I'm going to include instructions for the Timeshift partition, as I think you should do that, but it's your decision. Open Firefox and navigate to this thread for reference. Use copy and paste for all the commands. Typos usually are fatal in Linux. Not to the system, but the commands won't work. Most of this is based on a tutorial
by erstwhile much-respected forum member gold_finger
1. Install GParted. Included in the live session but not the installed system. Several ways to install apps in Mint, including Software Manager and Synaptic Package Manager. When I know the command name, I prefer Terminal. So open Terminal, click to expand to full screen and copy in the following command: apt install gparted
in Mint doesn't require sudo
(Ubuntu does), but you'll be asked for your password. This is the same password you set up when you installed the system. Leave Terminal open.
2. Create Timeshift partition. Open GParted. It's the same app you used before, except now you'll be prompted for your password. Switch to sdb
. If you haven't already, delete all the old Mint partitions from the aborted installation. Click Partition > New. Size is specified in MiB. For round numbers of GiB, multiply by 1024. So, 60 GiB = 61440 MiB. Format ext4. Label = Timeshift. Close GParted.
3. Set up mount points. You're going to need two, one for Timeshift and another for the Windows partition. Switch back to Terminal. Run sudo mkdir /mnt/Timeshift
, then sudo mkdir /mnt/Windows
. Depending on how long you spent in GParted
, you may not even need to enter your password again. Each time you do covers you for fifteen minutes. Both mount points will be "owned" by root. You want the Windows partition to be owned by you as user. To do that, run sudo chown -R manny /mnt/Windows
. (Note: Modify if that's not your user name on the system.)
4. Look up the UUIDs of the Timeshift and Windows partitions with sudo blkid
5. Edit fstab
. This is the configuration file which mounts partitions at boot. See Ubuntu Help
. Run xed admin:///etc/fstab
. You'll be asked for your password, twice. (This procedure isn't needed to edit ordinary files, only system files.) xed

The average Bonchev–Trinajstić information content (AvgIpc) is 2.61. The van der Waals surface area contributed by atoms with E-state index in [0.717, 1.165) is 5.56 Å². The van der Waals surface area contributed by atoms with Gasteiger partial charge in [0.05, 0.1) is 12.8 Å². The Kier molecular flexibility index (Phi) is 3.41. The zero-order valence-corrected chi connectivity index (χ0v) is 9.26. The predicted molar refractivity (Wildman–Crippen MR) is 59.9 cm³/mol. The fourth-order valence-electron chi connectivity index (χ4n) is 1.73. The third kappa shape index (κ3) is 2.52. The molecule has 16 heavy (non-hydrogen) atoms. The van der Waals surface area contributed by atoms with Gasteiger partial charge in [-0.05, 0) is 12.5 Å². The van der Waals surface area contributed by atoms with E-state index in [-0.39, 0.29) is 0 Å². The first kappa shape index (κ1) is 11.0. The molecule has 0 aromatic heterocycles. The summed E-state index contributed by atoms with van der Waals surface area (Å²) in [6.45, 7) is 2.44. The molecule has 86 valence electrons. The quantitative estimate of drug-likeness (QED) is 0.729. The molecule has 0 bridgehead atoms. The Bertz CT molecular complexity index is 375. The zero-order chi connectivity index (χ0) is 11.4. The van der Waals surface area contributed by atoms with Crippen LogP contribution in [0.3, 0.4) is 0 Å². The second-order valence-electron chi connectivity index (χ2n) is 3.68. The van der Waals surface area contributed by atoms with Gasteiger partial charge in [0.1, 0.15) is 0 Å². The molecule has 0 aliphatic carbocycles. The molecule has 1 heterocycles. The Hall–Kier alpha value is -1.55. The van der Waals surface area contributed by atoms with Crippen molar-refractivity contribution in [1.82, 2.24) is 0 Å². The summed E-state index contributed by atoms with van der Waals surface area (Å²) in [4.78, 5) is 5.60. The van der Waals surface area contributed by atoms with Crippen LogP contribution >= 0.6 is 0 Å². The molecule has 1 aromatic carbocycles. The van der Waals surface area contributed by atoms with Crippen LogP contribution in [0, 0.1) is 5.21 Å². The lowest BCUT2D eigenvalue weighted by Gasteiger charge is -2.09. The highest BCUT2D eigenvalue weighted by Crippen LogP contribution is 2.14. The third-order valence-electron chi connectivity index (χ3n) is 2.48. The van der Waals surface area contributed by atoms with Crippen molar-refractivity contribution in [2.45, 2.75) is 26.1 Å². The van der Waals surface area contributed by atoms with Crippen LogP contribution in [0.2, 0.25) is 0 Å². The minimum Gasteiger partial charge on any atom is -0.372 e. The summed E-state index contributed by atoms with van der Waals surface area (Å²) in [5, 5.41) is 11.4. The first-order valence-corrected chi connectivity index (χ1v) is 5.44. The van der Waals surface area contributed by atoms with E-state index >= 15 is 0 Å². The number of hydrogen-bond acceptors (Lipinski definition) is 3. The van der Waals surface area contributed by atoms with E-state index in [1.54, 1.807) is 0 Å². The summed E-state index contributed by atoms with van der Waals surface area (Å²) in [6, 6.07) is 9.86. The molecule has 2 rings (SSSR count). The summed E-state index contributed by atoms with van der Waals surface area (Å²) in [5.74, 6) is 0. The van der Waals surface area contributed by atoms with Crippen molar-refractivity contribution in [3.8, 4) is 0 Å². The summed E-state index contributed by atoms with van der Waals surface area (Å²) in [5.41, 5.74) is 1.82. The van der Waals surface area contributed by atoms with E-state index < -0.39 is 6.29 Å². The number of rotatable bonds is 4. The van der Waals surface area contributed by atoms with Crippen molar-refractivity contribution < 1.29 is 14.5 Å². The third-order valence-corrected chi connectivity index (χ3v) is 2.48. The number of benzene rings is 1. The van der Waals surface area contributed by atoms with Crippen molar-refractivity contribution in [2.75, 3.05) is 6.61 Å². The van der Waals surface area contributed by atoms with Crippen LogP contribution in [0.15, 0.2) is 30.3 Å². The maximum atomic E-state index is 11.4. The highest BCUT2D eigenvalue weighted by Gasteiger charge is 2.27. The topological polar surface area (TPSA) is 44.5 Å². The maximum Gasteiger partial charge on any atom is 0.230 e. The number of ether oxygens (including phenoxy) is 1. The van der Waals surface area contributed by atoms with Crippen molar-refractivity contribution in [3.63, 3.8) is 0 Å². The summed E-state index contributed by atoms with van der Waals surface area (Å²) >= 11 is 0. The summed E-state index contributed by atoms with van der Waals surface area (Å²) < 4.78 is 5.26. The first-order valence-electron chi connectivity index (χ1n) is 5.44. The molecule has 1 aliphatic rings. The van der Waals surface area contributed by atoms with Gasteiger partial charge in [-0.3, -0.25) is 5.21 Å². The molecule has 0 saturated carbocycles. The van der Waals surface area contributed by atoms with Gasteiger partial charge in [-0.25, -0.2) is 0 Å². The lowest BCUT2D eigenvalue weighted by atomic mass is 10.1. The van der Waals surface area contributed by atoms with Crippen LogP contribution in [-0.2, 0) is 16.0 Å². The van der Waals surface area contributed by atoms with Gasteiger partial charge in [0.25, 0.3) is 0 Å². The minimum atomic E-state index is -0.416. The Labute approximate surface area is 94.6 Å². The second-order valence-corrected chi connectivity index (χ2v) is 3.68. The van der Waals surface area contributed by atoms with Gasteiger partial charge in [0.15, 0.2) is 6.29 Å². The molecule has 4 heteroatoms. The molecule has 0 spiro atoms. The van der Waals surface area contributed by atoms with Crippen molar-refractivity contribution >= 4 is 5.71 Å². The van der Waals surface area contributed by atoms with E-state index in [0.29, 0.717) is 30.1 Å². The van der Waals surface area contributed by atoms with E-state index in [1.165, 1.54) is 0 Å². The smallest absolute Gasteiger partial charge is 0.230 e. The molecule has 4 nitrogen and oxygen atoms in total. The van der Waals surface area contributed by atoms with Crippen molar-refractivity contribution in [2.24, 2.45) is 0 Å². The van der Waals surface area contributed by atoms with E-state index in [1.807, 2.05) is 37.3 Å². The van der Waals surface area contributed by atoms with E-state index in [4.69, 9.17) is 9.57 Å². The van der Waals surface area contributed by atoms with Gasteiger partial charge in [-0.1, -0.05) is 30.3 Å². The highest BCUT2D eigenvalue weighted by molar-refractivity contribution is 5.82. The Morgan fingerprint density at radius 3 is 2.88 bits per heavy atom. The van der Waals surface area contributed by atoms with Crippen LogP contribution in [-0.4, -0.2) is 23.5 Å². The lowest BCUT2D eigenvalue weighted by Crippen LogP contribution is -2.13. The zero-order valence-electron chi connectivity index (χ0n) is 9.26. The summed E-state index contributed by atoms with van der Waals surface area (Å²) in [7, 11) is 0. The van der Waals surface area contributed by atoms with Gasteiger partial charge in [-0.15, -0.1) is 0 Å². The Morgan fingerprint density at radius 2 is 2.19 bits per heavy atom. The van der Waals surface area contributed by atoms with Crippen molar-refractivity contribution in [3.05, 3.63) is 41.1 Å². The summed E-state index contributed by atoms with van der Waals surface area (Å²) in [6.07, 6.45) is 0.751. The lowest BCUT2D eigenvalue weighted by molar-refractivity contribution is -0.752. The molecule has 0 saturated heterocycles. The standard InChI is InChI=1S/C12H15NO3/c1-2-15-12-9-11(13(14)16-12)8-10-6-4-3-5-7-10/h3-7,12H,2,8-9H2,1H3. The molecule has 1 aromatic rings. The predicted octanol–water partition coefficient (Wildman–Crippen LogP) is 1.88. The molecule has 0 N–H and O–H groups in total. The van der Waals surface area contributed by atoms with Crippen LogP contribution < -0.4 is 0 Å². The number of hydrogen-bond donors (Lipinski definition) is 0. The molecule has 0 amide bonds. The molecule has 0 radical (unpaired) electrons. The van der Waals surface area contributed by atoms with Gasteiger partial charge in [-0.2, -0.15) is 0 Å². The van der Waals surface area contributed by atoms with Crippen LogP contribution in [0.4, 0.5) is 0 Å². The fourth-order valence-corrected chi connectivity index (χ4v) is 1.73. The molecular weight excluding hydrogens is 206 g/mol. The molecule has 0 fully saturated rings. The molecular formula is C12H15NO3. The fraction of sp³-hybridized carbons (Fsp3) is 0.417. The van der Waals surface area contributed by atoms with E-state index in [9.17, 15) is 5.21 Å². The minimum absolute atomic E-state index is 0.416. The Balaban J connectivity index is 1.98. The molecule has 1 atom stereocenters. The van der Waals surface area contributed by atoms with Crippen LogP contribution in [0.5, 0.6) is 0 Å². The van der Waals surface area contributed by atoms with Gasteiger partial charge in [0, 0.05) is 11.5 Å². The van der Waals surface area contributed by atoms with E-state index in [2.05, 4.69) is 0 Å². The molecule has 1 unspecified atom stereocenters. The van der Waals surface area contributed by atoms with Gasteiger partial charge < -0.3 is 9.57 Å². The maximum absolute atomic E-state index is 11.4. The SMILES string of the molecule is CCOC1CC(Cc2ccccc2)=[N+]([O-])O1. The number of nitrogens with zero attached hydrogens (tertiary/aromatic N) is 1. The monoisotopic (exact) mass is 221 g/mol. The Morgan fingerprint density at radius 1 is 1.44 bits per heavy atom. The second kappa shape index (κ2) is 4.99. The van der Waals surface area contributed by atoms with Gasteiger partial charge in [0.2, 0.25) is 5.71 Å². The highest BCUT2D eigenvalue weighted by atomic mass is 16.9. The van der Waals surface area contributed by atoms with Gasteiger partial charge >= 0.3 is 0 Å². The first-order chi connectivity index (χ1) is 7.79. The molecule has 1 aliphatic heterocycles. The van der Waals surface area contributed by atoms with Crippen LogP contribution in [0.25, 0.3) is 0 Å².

is a simple text editor. Will open with the current text of fstab
. Go to the end of the file and hit Enter to get a new line. (Notice all the entries are two lines, one with # in front which explains what the next line is for, then a second with a bunch of inscrutable settings. Welcome to Linux! You're going to add two more groups and they should look like this:
# Mount Timeshift partition under /mnt/Timeshift
UUID=copy-from-blkid /mnt/Timeshift ext4 defaults 0 2
# Mount Windows partition under /mnt/Windows
UUID=copy-from-blkid /mnt/Windows ntfs-3g defaults,windows_names,locale=en_US.utf8 0 0
Save the file. Exit xed
, which will return you to Terminal. You'll see a few warnings, e.g., "specified location is not mounted." Ignore them.
6. Confirm. Still in Terminal, run sudo mount -a
. If no error code, you're good. You can confirm by opening File Manager, click File System, then mnt
. Click on the Windows folder. If you can see files, you're definitely good.
7. Symlink Windows into /home. You don't want to have to go through all that to open Windows files. Solution is a link in /home which points to /mnt/Windows. In Terminal, run ln -s /mnt/Windows /home/manny
(ln = link; -s = symlink). Switch back to File Manager and you should see Windows as a subfolder in your home folder. Double-click to open, then open some file or another. Important
: These are your actual files, not copies. Treat with the same care you would if you were editing, deleting, etc. in Windows.
8. Set up Timeshift. Open Timeshift. Will require your password. Go to Settings > Location. Notice you designate your target by its /dev/sdb# identifier. FYI, Timeshift actually keeps track by UUID, but the developer apparently thought folks would find this way easier. I think he was right. While here, you might as well set up a snapshot schedule. With this much room, you can cast a wide net. Two monthly, three weekly and four daily will cover just about any system restore scenario you're likely to run into. For a brief explanation of how Timeshift works, see this post
in a prior thread.
Sorry if I overlooked anything. Let me know if something doesn't work as described. FYI, that might look like a lot of work, but it isn't. The whole process probably will take about fifteen minutes. Of course, it's unfamiliar, but everything will fall into place once you're looking at the screens.